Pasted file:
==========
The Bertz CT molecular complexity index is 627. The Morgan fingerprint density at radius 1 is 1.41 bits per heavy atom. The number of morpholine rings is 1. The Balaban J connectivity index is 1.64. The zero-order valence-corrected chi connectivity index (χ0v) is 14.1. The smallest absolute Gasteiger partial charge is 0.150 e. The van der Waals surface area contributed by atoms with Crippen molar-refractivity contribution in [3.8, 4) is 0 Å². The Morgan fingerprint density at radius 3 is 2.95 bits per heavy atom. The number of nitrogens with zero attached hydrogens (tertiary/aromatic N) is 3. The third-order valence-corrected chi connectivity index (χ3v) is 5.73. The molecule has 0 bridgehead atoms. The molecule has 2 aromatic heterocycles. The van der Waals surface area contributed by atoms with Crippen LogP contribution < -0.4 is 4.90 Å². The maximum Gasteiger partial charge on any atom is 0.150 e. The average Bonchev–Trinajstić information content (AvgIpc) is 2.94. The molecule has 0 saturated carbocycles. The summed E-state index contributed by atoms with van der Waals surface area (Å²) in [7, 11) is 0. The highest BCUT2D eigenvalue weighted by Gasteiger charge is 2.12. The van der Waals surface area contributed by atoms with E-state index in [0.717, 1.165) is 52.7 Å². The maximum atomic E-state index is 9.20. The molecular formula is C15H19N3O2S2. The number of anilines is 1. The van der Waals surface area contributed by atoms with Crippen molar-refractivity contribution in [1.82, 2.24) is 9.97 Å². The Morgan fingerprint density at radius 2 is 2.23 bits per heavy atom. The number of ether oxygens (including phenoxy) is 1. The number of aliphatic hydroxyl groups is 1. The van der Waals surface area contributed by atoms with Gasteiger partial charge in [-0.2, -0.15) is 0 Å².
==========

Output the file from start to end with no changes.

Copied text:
The Bertz CT molecular complexity index is 627. The Morgan fingerprint density at radius 1 is 1.41 bits per heavy atom. The number of morpholine rings is 1. The Balaban J connectivity index is 1.64. The zero-order valence-corrected chi connectivity index (χ0v) is 14.1. The smallest absolute Gasteiger partial charge is 0.150 e. The van der Waals surface area contributed by atoms with Crippen molar-refractivity contribution in [3.8, 4) is 0 Å². The Morgan fingerprint density at radius 3 is 2.95 bits per heavy atom. The number of nitrogens with zero attached hydrogens (tertiary/aromatic N) is 3. The third-order valence-corrected chi connectivity index (χ3v) is 5.73. The molecule has 0 bridgehead atoms. The molecule has 2 aromatic heterocycles. The van der Waals surface area contributed by atoms with Crippen LogP contribution < -0.4 is 4.90 Å². The maximum Gasteiger partial charge on any atom is 0.150 e. The average Bonchev–Trinajstić information content (AvgIpc) is 2.94. The molecule has 0 saturated carbocycles. The summed E-state index contributed by atoms with van der Waals surface area (Å²) in [7, 11) is 0. The highest BCUT2D eigenvalue weighted by Gasteiger charge is 2.12. The van der Waals surface area contributed by atoms with E-state index in [0.717, 1.165) is 52.7 Å². The maximum atomic E-state index is 9.20. The molecular formula is C15H19N3O2S2. The number of anilines is 1. The van der Waals surface area contributed by atoms with Crippen molar-refractivity contribution in [1.82, 2.24) is 9.97 Å². The Morgan fingerprint density at radius 2 is 2.23 bits per heavy atom. The number of ether oxygens (including phenoxy) is 1. The number of aliphatic hydroxyl groups is 1. The van der Waals surface area contributed by atoms with Gasteiger partial charge in [-0.2, -0.15) is 0 Å².